Adobe's PDF Viewer, as much as it bugs me, does have one really cool feature I'd like to see spread - it allows you to link directly to a page within a PDF:
<a href="http://www.sample.com/document.pdf#page=42">see page 42</a> Scott Hanselman posted
about it recently, although I first learned about it while working with a website search product (iPhrase
) that spiders PDF's and jumps to the page with the text you searched for.
What a great idea. So let's take it a step further...
<a href="www.sample.com/interview.mp3#time=32:05">hear Jon Stewart make fun of bowties</a>
Most audio / video players can skip ahead in a file they're streaming, so why not let me link to a starting point? I've been thinking about this while forming an opinion on Podcasting. One of the main features that's made weblogs and rss successful is that they're so easy to reference and interlink. Podcasts aren't, but if I could link to an interesting part halfway through a DotNet Rocks show
, for example, they might be more useful as an information and discussion resource.
Any media player (WMP, Winamp, iTunes, Real Player, Quicktime, etc...) could add this support in today, just as Adobe did with their PDF Viewer.
It needn't stop there, either. I think being able to reference a portion of a file resource could open some new doors. Sure, it's not as dirt simple in most cases as asking for a specific byte range in a file (which is natively supported in HTTP). But the HTTP Content-Range supports multiple range types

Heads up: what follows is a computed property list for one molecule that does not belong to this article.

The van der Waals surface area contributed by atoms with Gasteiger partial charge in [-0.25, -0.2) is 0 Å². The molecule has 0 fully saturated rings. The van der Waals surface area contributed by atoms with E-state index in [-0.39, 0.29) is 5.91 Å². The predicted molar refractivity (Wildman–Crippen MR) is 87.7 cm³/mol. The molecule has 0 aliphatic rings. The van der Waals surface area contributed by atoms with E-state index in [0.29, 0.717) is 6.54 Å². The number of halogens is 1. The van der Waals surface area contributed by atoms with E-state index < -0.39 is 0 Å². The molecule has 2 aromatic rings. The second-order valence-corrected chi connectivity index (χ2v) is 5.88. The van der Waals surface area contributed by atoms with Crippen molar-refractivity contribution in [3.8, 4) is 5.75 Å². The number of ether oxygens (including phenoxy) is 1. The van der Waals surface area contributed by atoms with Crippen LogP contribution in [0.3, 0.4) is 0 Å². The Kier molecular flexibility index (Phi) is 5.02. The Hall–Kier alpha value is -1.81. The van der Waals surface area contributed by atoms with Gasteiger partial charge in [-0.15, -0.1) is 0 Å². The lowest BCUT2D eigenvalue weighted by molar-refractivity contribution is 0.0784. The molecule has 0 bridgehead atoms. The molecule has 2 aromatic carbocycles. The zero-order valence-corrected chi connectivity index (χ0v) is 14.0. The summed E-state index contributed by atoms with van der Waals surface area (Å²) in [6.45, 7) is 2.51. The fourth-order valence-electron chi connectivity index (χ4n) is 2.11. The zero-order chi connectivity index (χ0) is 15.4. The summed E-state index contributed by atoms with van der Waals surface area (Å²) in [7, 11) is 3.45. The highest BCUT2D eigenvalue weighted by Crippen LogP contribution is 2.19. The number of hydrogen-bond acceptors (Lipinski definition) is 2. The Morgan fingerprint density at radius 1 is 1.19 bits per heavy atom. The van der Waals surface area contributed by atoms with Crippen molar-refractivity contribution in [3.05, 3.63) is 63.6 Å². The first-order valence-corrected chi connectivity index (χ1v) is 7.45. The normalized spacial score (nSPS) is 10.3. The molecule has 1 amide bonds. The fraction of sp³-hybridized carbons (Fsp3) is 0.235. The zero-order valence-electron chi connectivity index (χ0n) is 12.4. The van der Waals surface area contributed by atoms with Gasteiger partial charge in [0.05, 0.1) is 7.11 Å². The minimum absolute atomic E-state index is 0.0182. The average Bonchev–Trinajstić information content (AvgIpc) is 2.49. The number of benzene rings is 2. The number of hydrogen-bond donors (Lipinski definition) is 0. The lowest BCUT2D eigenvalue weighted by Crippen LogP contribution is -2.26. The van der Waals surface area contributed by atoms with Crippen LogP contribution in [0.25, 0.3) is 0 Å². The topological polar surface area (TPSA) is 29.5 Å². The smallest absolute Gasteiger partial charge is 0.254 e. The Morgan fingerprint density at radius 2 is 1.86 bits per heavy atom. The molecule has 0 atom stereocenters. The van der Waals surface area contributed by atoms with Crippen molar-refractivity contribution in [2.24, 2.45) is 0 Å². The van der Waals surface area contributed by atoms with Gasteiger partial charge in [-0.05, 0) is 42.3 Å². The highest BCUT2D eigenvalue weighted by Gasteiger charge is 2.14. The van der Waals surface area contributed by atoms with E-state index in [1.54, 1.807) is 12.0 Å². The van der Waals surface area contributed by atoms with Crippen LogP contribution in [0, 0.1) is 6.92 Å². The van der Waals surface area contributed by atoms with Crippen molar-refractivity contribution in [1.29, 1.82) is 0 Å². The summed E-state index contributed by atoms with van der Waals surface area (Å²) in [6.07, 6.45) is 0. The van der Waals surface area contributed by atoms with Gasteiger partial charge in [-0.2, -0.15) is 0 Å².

and could be extended quite a bit. I could, for example, request a pixel range on a GIF and the server could handle this for me. Not appropriate in some cases, but helpful in others. It's a trade-off: the server does a bit more processing, but now I'm able to link to a face within a group photo: <img src=www.sample.com/images/group.gif#pixels:180,200,580,600>
Servers always have the option not to support this HTTP Content Encoding / Range Type (it's built into the spec), but there's a lot more flexibility if we make it possible.
This gets more important as we move beyond HTML and images to a technology infrastructure that runs over HTTP (SOA, RSS, etc.). Being able to request a specific segment of a resource opens some new possibilities.
To come back to reality a bit (assuming they're not going to extend HTTP at my blog request), there are still some cool applications in addition to media time references. What about linking to a section of a web page that didn't happen to put an anchor
right where I'd like to link. What about http://www.sample.com/page.html##byte:3580
I think linking to a time offest in a media file just makes sense. The other ideas are intended to spark further thought, but seem to be semi-viable to me. What do you think?